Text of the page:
Goodman’s story broke and reaction was strong: International media struggled to catch up and authorities in the U.S. and Colombia launched investigations. Senate Democrats have sent a letter to the Trump administration demanding answers.

For his impressive scoop on the failed coup that has been dubbed “The Bay of Piglets,” Goodman and Herschaft win AP’s Best of the Week award.

Ap 20046637221721 2000

May 01, 2020

Best of the States

AP Exclusive: All-formats access to a lifesaving New York emergency room

With coronavirus infection and death rates mounting, hospitals in the New York City area imposed strict guidelines allowing only a small handful of media outlets limited access. After weeks of reaching out to hospitals, St. Joseph’s in Yonkers agreed to give the AP access to its emergency room and screening tent. 

But only one journalist would be allowed into the hospital. Versatile New York staff photographer John Minchillo was an easy choice.

Once inside in full protective gear, Minchillo connected with the hospital staff, who also granted access to the intensive care unit. He made the most of the next four hours, working in all formats to capture the mundane and the extreme, including the dramatic moments when a COVID-19 patient in cardiac arrest was saved. Turned around virtually overnight, Minchillo’s all-formats package was heavily played by major media outlets.

For his powerful, comprehensive all-formats storytelling that takes us inside medical workers’ daily fight save lives against the coronavirus, John Minchillo wins AP’s Best of States Award.

Ap 20112551934456 1920

April 24, 2020

Best of the Week

AP gets ‘blockbuster’ scoop on China’s delay in warning of the coronavirus

What and when did authorities in China know about the coronavirus’ initial spread and did they react fast enough? Those have become burning questions as COVID-19 tears a deadly and destructive path across the globe.

Among the toughest to answer, too. 

The Associated Press cracked open China’s lockdown on information with an exclusive story – based on internal documents and expert testimony – revealing that top officials in Beijing knew about a likely pandemic, but held off on warning the public for at least six days – while tens of thousands attended a banquet in Wuhan and millions more travelled for Lunar New Year festivities.

The story’s byline – “By The Associated Press” – testified to the risks run by the reporter who secured and developed the major scoop.

For breaking through China’s tightly policed walls of information control about the critical first days of the pandemic, with a scoop secured in one of the world’s toughest media environments, the unnamed but not unsung AP reporter is this week’s Best of the Week laureate.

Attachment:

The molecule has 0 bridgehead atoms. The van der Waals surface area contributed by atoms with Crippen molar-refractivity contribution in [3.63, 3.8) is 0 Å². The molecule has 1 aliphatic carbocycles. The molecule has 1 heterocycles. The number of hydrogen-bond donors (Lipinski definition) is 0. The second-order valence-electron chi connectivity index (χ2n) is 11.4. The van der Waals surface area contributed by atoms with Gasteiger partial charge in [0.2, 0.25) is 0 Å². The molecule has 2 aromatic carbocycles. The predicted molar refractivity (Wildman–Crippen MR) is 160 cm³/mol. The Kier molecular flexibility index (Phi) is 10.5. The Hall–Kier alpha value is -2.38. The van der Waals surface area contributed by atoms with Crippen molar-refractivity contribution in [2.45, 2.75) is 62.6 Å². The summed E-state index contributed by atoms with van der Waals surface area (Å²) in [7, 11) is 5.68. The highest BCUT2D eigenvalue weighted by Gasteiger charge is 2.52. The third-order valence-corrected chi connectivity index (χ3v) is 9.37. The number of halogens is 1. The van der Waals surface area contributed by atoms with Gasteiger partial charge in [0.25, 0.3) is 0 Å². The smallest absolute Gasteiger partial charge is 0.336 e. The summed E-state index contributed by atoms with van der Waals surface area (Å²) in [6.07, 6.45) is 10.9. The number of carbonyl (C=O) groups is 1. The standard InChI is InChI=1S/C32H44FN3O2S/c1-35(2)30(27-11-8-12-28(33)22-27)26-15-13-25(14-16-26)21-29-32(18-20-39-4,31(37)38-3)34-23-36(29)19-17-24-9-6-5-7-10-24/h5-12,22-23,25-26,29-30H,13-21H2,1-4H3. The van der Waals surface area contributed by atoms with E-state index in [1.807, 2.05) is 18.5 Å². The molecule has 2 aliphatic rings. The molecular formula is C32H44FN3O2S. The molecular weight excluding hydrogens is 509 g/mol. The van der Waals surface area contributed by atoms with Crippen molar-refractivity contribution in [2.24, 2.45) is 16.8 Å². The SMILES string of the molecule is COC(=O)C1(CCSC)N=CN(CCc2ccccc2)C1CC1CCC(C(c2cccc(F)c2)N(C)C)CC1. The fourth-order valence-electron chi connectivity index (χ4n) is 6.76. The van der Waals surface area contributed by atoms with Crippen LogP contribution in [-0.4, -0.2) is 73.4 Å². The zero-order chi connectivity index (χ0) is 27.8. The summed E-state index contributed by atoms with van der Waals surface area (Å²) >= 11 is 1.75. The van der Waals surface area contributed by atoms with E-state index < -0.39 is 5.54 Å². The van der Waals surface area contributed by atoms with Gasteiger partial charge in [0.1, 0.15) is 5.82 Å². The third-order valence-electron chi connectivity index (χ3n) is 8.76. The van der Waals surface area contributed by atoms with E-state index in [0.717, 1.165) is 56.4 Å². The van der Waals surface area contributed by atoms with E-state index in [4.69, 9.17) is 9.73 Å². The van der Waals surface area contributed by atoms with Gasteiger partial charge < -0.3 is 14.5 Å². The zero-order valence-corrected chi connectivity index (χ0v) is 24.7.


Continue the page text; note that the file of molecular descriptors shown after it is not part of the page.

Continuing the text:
Ap 20021249338334 2000

April 10, 2020

Beat of the Week

(Honorable Mention)

AP explores bitter competition for medical supplies

detailed – with the help of statehouse colleagues around the country – a dog-eat-dog marketplace where states have had to compete against each other, their own hospital systems, foreign countries and even the U.S. government for scarce protective gear and medical equipment. Would-be buyers would put down hundreds of thousands of dollars – even millions – only to be stiffed when someone else swooped in and offered more. Governors and hospital administrators said they had no choice, with lives on the line and the federal government refusing to nationalize purchasing. https://bit.ly/2RkNr3M

Ap 20084563395343 Hm Med Supplies

Feb. 07, 2020

Beat of the Week

(Honorable Mention)

NFL’s Saints accused of helping shape clergy abuse list

for advancing the story he broke a week earlier, now reporting exclusively on court filings claiming that work done for the area’s Roman Catholic archdiocese by the NFL’s New Orleans Saints went beyond “minimal” public relations work on sex abuse by clergy, and allegedly included helping to shape a list of credibly accused clergy that appears to be undercounted. Mustain also reported on a judge’s ruling that the AP can move forward with its case to have documents between the Saints and the archdiocese made public. https://bit.ly/3718pK7

Ap 636439829457 Hm Saints

Jan. 31, 2020

Best of the States

AP Exclusive: NFL’s Saints allegedly do damage control for Catholic Church on abuse crisis

New York-based federal law enforcement reporter Jim Mustian never gives up on a story.

Sticking with a case he began covering at another news organization in another state more than two years ago, Mustian landed a jaw-dropping exclusive for the AP: That a trove of hundreds of confidential emails has surfaced allegedly showing executives of the NFL’s New Orleans Saints doing public relations damage control for the area’s Roman Catholic archdiocese amid its clergy sexual abuse crisis.

The story had an immediate, visceral impact with readers and earned praise from fellow journalists.

Mustian will continue to chip away at this story and, hopefully, reveal more about the Saints and their involvement with the church. But for now, Mustian’s sticktoitiveness and tough accountability reporting earns him this week’s Best of the States award.

Ap 20023747001818 1920